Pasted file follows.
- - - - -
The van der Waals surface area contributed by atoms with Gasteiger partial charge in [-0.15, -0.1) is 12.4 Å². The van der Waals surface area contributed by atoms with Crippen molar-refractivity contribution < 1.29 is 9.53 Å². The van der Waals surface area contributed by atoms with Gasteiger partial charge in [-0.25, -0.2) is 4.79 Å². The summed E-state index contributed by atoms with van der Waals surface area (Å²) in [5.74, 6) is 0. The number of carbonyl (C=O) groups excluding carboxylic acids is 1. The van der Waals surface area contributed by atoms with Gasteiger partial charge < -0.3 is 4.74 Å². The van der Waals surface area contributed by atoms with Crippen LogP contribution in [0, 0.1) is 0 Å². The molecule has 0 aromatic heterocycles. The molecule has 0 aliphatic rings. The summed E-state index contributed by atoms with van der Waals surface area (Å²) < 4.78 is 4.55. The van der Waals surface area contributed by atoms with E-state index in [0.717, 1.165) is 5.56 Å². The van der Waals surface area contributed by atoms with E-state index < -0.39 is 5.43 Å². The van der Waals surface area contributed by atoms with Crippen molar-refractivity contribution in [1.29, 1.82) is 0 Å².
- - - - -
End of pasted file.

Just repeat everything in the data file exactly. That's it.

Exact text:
The van der Waals surface area contributed by atoms with Gasteiger partial charge in [-0.15, -0.1) is 12.4 Å². The van der Waals surface area contributed by atoms with Crippen molar-refractivity contribution < 1.29 is 9.53 Å². The van der Waals surface area contributed by atoms with Gasteiger partial charge in [-0.25, -0.2) is 4.79 Å². The summed E-state index contributed by atoms with van der Waals surface area (Å²) in [5.74, 6) is 0. The number of carbonyl (C=O) groups excluding carboxylic acids is 1. The van der Waals surface area contributed by atoms with Gasteiger partial charge < -0.3 is 4.74 Å². The van der Waals surface area contributed by atoms with Crippen LogP contribution in [0, 0.1) is 0 Å². The molecule has 0 aromatic heterocycles. The molecule has 0 aliphatic rings. The summed E-state index contributed by atoms with van der Waals surface area (Å²) < 4.78 is 4.55. The van der Waals surface area contributed by atoms with E-state index in [0.717, 1.165) is 5.56 Å². The van der Waals surface area contributed by atoms with E-state index < -0.39 is 5.43 Å². The van der Waals surface area contributed by atoms with Crippen molar-refractivity contribution in [1.29, 1.82) is 0 Å².